He's a mob prince and a pauper.
In yet another sign of the decline of the Mafia, the son of the boss of the beleaguered Colombo crime family is delivering pies for a Brooklyn pizzeria, the Daily News has learned.
Ex-con Lawrence Persico, 60, the son of Carmine "the Snake" Persico, was observed making deliveries for Mia’s Pizza Shop on 13th Ave. in Dyker Heights on a busy Friday evening this month.
Persico would park his black Nissan Altima on 85th St. near a fire hydrant, walk inside the pizzeria and emerge minutes later carrying a plastic bag of takeout or an insulated bag for carrying pizza boxes.
“My, how the mighty have fallen,” observed a law enforcement official who viewed photos of the pizza bag man taken by The News. “I guess that’s how he gets his dough.”
Carmine Persico, 82, was convicted in 1986 of murder in the historic Commission case. Eight mobsters — including the heads of the Genovese, Lucchese and Colombo families — were found guilty of racketeering, extortion and other crimes. Persico is due to be released in 2050 if he lives that long.
The FBI says he is still the official boss of the family, having held the reins despite his long incarceration and a bloody civil war in the early 1990s.
Lawrence is the middle of Carmine Persico’s three sons. Former acting boss Alphonse "Allie Boy", 62, is serving a life term, and Michael, 59, described by the feds as a powerful associate of the family, will soon be sentenced for a loansharking conviction and will be going away for at least three years.
Lawyer Mathew Mari, who is representing Carmine Persico in a motion to reduce his sentence, insisted that Lawrence does not actually work at the pizzeria.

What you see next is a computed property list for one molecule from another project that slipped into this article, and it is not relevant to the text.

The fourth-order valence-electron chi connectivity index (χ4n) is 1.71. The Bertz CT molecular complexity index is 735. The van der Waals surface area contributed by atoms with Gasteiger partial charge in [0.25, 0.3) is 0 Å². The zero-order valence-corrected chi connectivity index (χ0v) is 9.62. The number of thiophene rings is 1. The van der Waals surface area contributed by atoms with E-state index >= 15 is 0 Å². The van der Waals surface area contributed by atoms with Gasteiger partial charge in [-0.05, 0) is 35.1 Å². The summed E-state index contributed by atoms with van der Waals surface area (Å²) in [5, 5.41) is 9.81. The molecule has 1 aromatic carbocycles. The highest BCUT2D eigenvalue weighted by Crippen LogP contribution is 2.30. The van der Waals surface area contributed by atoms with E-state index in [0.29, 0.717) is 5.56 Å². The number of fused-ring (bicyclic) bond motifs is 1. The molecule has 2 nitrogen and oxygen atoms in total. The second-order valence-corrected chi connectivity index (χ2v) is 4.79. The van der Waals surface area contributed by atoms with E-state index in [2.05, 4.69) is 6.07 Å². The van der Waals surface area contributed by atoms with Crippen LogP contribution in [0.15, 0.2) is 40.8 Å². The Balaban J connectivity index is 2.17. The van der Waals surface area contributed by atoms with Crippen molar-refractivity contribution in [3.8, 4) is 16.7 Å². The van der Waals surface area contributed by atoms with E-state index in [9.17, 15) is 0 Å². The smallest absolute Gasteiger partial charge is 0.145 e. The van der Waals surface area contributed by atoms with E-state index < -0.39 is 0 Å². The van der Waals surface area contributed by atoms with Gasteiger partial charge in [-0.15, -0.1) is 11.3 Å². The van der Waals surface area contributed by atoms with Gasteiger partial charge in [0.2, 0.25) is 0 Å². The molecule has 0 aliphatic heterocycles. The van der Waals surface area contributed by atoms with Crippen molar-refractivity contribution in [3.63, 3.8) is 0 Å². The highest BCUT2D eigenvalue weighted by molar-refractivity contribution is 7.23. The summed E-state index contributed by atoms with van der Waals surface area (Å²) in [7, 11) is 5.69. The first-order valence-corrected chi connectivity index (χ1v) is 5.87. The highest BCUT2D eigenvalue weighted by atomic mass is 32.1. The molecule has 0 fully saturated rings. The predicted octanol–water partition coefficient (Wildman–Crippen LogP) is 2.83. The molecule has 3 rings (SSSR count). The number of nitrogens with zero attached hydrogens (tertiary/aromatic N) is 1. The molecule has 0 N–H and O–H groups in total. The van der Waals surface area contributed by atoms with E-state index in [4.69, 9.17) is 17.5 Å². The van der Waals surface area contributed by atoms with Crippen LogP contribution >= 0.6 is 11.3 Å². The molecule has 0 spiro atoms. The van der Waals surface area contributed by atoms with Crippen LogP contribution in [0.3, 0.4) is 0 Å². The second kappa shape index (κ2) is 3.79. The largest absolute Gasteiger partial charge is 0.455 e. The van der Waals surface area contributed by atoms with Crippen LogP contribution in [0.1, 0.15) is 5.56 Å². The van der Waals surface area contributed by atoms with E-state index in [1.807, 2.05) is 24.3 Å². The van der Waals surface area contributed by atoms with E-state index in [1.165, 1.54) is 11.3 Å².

“He hangs out there,” Mari said. “He knows the owner and he’s helped out a few times. It’s not a job.”
Mari said Lawrence Persico has had a tough time since he was convicted more than a decade ago of holding a no-show operating engineer job in the Colombo labor racketeering case. He was sentenced to 21 months in prison and hasn’t been able to find work.
“He’s down on the b---s of his ass,” said a family friend.
According to court papers, Lawrence was diagnosed with bipolar disorder as a teenager, and his ups-and-downs with mental illness have left him, at times, estranged from his biological family.
He is on the hook to the government for a $759,000 forfeiture judgment from the criminal conviction. His last payment of $50 was made in January, according to court records.
“I never felt a sense of freedom ... Instead I felt this tremendous frustration with my pending debts to the government, as well as my legal, personal, and family debts,” Lawrence wrote to Judge Sterling Johnson in 2005 after he was released from prison.
The owner of the pizzeria did not return a call for comment.